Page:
Facebooking the Mideast conflict

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Thousands of miles away from where you sit at your computer, reading this article and probably scrolling through your Facebook feed, Palestinian and Israeli students are using the social network site to connect across the many divides that separate their cultures. 

Called YALA-Young Leaders, the Facebook page provides young Israelis and Palestinians with a safe place to interact and learn about each other away from the strife of the Middle Eastern conflict. The conversations range from serious, such as peace negotiations, to more lighthearted topics like music and art.

Even though sites like Facebook often receive a bad rap as shallow and promoting of laziness and stalkerism, you have to wonder if such communication would be available if it weren’t for the strength of the online community. The same reasons people scorn Facebook — it’s not real life, it prevents face-to-face connection — are the same reasons that have allowed for the beginnings of connections between two disparate groups of young people.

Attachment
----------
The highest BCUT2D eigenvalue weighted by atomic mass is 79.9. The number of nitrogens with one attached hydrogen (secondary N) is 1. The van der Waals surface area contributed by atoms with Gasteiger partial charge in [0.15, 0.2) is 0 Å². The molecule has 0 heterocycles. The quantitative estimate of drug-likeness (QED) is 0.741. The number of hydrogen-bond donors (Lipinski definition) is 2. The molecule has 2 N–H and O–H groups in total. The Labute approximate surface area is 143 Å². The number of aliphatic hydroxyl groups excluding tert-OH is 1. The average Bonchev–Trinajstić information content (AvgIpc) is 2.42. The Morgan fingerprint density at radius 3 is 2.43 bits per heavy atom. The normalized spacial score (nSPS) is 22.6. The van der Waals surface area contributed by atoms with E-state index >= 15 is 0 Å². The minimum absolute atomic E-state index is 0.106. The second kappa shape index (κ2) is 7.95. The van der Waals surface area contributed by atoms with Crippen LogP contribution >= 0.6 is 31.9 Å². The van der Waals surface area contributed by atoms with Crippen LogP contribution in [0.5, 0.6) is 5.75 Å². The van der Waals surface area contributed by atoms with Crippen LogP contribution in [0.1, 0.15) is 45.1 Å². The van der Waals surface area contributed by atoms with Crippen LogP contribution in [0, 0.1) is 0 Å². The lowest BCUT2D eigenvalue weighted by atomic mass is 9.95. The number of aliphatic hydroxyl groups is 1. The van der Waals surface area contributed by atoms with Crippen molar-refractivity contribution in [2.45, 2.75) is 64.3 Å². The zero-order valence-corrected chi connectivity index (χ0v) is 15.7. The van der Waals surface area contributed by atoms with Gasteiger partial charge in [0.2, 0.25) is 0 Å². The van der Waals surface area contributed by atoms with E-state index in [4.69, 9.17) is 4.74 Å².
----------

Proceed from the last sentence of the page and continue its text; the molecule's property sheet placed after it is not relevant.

Its existence as an online community has made Facebook the ideal platform for communication between people who are often physically unable to meet in the real world. Sure, the conversations that take place online are no replacement for what you can learn about someone in person, but they do, at the very least, raise awareness of the humanity of everyone on the site. 

So if you feel like Facebook is limiting your in-person interactions, remember that for when seeing someone face-to-face is simply impossible, like it frequently is in the contentious areas of the Middle East, it’s about as close as you can come. Check out The New York Times for the full story.

Junior > Journalism > University of Pennsylvania

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